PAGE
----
Best Fonts for the Web?

You always read the old rule ?use serif type which is easier to read than sans serif.?

That may be true in print but it?s not online.

Reason: the lower resolution of the screen vs. print renders serif imperfectly, making it less attractive and more difficult than sans serif to read.

With that in mind, here are the best fonts for online marketing:

>> For e-mail marketing messages, use either 12-point Arial or Verdana.

>> Do not use Times Roman for web pages ? it?s a serif type and difficult to read online.

>> Recommended typefaces for web sites include Helvetica, Arial, Verdana, and other popular san serif fonts.

>> If your web pages are too light to read on screen or when printed, use a boldface font like Helvetica Bold Condensed.

>> The most common error in web page design is using too small a type size. Use at least 12-point type. Even 16-point won?t look awkward, and larger is easier to read than smaller.

>> For web page headlines, use Arial Bold in 2 or more point sizes larger than the body copy.

Do you have other fonts you like better? Or disagree with any of the above?


36 thoughts on “Best Fonts for the Web?

  • Bob, you seem to be confused about the difference between serif and sans serif types.

    And back in 80s, I saw some fairly compelling data that suggested the best fonts were what people were used to reading.

    Engineers scored higher reading sans serif fonts (often used in tech docs), while those who read a great deal of fiction often scored higher/faster reading serifs.

    The Web is a typographer’s nightmare, and let’s hope that we’ll soon have more interesting choices (than arial, etc) soon.

  • Ohh, font fun.
    Fonts are designed for many different reasons, right now I am reading “The Elements of Typographic Style” which is an awesome book on the subject, talks about how the font is displayed makes a huge difference. Also people read a screen differently then they will read a pamphlet or book.

    How content is displayed actually makes a significant difference to what font is best to use. A font that works best for imprinting, aka pressed into the page like a typewriter, is going to be vastly different compared to one that is to be ink-jet printed or laser printed or displayed on screen. I am sure that an e-Ink display has different font dynamics then an LCD or CRT display.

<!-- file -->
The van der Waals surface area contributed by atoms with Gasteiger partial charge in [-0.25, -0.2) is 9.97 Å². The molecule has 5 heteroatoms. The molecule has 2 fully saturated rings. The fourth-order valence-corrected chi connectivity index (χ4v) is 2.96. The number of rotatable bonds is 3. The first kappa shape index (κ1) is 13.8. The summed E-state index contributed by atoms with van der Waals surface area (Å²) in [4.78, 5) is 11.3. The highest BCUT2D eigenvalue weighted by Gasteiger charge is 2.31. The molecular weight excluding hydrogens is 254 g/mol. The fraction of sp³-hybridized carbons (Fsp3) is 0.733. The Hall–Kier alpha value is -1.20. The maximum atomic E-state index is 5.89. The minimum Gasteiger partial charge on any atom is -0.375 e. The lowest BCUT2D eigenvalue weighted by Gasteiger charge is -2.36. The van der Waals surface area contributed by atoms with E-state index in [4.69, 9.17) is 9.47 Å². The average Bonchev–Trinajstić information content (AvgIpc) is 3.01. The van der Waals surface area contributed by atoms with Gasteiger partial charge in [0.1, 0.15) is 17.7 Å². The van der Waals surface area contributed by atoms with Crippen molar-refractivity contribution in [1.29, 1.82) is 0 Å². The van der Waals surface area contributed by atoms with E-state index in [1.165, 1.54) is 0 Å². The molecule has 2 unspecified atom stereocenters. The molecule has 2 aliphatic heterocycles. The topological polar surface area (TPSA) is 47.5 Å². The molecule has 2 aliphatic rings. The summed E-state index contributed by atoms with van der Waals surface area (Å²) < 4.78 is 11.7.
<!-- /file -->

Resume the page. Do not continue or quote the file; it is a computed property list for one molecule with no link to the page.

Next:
The biggest problem is that you are limited to what fonts are installed on the readers computer so you can only follow general guidelines and not use the best font for the job*.

    In general, emissive displays like LCDs and CRTs should use a large sans serif font for easiest reading with lots of white space between paragraphs to make it easier to not lose track of where you are on the page.

    *pdfs allow you to get around that, so why not design the whole pdf to be designed to be read on screen. What I mean is why save it in a portrait layout when most computers have landscape monitors?

  • TC: I’m not confused — I know the difference — but I did make a HORRIFIC typo which I have fixed.

    I hope the correction clears things up for Debra.

  • Bob, thanks, I understand the difference too. 😉
    Your intro paragraphs didn’t agree with the rest of the article though, so I wasn’t sure what you were trying to say.

  • To me, an issue as important as font selection or size is color. I don’t know why designers of so many sites — my own, I have to admit — put body copy in a dark gray rather than 100% black.

    I’m wondering if some readability study or convention says that an 80% tint is better on the eyes. I prefer good old fashioned black on white.

  • I think your guidelines agree with the industry standards. There must be a threshold, though where serif fonts can be rendered well enough for reading online…like your logo at the top of this blog? I think headings are usually large enough for a serif font, but with phone-size browsers, maybe sans-serif is the safest route? Finally sometimes, typewriter fonts like courier are a good choice, especially for places where users input text (like here).

  • Bob—you are right on with your observations about which fonts to use and why.